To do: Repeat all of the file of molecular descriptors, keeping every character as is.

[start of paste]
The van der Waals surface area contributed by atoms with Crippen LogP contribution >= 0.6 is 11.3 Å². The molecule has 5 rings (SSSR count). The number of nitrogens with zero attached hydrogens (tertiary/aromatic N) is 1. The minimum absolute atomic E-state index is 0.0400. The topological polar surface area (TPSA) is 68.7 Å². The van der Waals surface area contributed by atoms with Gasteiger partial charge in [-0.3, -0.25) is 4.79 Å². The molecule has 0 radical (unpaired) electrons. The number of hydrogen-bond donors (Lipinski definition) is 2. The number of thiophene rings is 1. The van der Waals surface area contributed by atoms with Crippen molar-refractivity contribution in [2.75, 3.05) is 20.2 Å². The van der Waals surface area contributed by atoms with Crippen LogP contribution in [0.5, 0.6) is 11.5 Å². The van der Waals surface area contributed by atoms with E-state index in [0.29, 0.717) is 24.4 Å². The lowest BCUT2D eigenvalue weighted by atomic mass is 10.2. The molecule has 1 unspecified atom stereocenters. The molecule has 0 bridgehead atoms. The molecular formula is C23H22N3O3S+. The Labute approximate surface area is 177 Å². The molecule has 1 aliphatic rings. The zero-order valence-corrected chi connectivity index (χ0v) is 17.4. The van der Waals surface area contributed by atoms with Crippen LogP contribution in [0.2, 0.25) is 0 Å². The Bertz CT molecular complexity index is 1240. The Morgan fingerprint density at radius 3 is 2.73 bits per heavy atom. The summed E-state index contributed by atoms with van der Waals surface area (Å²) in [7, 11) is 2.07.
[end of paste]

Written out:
The van der Waals surface area contributed by atoms with Crippen LogP contribution >= 0.6 is 11.3 Å². The molecule has 5 rings (SSSR count). The number of nitrogens with zero attached hydrogens (tertiary/aromatic N) is 1. The minimum absolute atomic E-state index is 0.0400. The topological polar surface area (TPSA) is 68.7 Å². The van der Waals surface area contributed by atoms with Gasteiger partial charge in [-0.3, -0.25) is 4.79 Å². The molecule has 0 radical (unpaired) electrons. The number of hydrogen-bond donors (Lipinski definition) is 2. The number of thiophene rings is 1. The van der Waals surface area contributed by atoms with Crippen molar-refractivity contribution in [2.75, 3.05) is 20.2 Å². The van der Waals surface area contributed by atoms with Crippen LogP contribution in [0.5, 0.6) is 11.5 Å². The van der Waals surface area contributed by atoms with E-state index in [0.29, 0.717) is 24.4 Å². The lowest BCUT2D eigenvalue weighted by atomic mass is 10.2. The molecule has 1 unspecified atom stereocenters. The molecule has 0 bridgehead atoms. The molecular formula is C23H22N3O3S+. The Labute approximate surface area is 177 Å². The molecule has 1 aliphatic rings. The zero-order valence-corrected chi connectivity index (χ0v) is 17.4. The van der Waals surface area contributed by atoms with Crippen LogP contribution in [0.2, 0.25) is 0 Å². The Bertz CT molecular complexity index is 1240. The Morgan fingerprint density at radius 3 is 2.73 bits per heavy atom. The summed E-state index contributed by atoms with van der Waals surface area (Å²) in [7, 11) is 2.07.